1 ¼ yeast cakes
½ cupful water
¾ cupful milk
2 teaspoonfuls shortening
2 tablespoonfuls molasses
2 ½ cupfuls graham flour
2 ¼ cupfuls white flour
1 teaspoonful salt
2 ounces seedless raisins
Dissolve the yeast cake in the half cupful of tepid water; to this add the milk, melted shortening, salt and molasses. Mix this with the flour until it forms a soft dough. (Just enough to handle without sticking.)
Knead until the dough is elastic and smooth. Grease, cover and allow to rise in a warm place until double in bulk. Knead again, work in the lightly dredged raisins, which have been soaked in and absorbed a half cupful of water. Mold, place in a greased pan and again leave to rise double.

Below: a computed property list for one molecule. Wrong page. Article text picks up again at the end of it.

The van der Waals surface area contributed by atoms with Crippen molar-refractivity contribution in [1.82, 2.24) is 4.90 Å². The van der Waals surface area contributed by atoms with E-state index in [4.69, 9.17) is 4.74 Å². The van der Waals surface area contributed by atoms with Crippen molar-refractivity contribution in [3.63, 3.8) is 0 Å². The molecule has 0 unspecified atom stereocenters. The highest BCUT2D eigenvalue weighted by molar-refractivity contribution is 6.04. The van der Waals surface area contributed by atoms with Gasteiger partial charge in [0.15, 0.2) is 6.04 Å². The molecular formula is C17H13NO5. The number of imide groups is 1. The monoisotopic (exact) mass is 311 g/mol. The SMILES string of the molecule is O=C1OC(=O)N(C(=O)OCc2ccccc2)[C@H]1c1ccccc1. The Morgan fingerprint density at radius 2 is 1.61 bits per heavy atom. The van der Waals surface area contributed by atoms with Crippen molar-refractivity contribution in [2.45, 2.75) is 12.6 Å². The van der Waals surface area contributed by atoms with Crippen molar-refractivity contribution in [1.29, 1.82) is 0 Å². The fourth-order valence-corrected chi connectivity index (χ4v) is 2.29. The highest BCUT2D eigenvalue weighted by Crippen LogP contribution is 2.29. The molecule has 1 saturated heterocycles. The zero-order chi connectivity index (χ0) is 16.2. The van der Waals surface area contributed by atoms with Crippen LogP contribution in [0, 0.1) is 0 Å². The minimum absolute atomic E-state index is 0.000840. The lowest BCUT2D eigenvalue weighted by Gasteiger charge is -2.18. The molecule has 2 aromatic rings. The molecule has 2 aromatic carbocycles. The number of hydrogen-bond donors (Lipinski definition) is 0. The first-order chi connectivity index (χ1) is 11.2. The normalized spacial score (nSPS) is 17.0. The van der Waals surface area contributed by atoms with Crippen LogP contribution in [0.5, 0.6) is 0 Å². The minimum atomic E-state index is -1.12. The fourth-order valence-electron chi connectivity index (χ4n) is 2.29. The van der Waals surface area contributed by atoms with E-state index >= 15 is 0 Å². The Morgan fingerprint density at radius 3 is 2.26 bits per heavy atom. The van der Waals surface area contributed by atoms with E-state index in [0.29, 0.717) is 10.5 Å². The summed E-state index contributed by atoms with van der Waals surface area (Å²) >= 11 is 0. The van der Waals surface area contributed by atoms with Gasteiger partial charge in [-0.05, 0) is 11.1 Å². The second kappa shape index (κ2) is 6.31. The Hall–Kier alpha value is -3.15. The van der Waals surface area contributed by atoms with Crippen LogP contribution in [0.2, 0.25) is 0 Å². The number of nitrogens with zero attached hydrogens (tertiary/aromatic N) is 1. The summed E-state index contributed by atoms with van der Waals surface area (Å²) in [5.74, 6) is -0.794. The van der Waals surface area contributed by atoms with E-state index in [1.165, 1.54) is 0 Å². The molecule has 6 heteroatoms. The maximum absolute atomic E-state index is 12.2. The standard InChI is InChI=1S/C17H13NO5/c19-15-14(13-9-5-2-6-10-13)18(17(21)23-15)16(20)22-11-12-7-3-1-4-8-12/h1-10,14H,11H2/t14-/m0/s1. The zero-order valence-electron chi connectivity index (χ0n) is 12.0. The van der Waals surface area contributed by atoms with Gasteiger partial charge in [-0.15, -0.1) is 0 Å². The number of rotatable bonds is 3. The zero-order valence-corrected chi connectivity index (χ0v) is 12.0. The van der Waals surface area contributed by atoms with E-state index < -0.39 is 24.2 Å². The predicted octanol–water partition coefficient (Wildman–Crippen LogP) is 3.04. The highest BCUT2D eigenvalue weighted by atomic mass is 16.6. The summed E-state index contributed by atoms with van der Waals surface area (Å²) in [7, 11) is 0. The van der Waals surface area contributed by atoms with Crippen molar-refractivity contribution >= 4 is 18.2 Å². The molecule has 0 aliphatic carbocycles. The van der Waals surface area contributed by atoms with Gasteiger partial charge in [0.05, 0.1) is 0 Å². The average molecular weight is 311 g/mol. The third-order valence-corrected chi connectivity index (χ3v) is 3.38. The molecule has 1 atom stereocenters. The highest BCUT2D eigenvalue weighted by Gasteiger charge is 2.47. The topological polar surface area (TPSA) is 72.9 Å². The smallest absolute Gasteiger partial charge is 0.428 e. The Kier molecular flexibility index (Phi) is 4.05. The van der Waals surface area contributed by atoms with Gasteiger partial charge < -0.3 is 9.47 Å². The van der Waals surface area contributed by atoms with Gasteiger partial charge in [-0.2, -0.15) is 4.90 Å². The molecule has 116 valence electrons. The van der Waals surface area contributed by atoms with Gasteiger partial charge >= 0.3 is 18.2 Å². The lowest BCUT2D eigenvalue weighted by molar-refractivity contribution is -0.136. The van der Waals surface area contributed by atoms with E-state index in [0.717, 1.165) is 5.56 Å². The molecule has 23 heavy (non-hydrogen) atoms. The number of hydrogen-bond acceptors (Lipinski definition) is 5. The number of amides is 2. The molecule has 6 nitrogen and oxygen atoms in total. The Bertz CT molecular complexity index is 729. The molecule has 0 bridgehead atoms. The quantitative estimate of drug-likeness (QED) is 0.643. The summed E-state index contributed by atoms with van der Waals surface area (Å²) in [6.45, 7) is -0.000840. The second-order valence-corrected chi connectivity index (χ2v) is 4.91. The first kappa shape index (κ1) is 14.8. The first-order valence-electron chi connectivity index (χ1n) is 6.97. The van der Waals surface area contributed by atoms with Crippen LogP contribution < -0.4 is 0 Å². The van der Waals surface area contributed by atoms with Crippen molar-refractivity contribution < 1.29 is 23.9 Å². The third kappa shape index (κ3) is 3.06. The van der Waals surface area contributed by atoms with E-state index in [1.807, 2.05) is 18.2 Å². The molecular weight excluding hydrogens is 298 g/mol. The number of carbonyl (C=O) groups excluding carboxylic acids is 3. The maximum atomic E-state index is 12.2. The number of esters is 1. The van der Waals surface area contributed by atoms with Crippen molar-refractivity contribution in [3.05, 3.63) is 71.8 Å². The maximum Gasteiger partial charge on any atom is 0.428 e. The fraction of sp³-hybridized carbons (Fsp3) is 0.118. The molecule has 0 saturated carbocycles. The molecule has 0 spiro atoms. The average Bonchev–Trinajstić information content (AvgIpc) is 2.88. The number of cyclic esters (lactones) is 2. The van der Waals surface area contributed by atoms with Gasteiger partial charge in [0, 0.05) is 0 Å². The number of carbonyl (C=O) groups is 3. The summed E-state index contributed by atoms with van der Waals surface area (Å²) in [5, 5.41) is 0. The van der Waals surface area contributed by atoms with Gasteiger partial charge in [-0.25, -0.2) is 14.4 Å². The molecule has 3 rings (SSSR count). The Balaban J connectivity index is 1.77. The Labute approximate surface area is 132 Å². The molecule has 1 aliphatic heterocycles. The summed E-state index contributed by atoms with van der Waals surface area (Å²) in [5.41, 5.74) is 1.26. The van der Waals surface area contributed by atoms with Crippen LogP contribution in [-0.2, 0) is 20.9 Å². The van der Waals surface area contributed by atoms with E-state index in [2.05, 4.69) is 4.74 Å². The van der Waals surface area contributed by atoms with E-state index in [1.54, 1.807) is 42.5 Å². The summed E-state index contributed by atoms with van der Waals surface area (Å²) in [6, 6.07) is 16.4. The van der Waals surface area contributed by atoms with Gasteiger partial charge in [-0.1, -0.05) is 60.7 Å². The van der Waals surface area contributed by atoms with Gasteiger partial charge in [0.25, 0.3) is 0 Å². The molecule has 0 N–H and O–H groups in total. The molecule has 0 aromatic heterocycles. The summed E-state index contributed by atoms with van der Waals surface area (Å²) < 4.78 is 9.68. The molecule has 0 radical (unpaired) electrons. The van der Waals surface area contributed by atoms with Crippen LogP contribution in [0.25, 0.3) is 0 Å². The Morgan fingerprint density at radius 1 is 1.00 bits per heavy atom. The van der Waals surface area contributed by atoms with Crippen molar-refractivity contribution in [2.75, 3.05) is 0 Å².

Bake the loaf for an hour in a moderate oven (350 degrees F., rising to .375 degrees and dropping again to 350 degrees for the last twenty minutes.).
When made in the Institute two ounces of seeded raisins were added without soaking or dredging, being merely separated, while for the other loaf two ounces of seeded, soaked raisins that had absorbed two tablespoonfuls of water were worked into the dough just before molding. These loaves were baked together in a two-loaf pan, with the result that the one with the soaked raisins weighed one pound and two ounces, while the other loaf, with the dry fruit, weighed only one pound one-half ounce and was noticeably smaller. The loaf with the unsoaked raisins was, however, of a much better texture, and these seeded raisins should be used dry, if at all, in bread making. Here we see another reason for using the seedless soaked raisins in bread. We also recommend a slightly larger amount as stated in the recipe above – i. e., three ounces to a pound of dough.
The flavor and texture of this bread was that of Parker House rolls, and it could just as well be made up in rolls as into a loaf.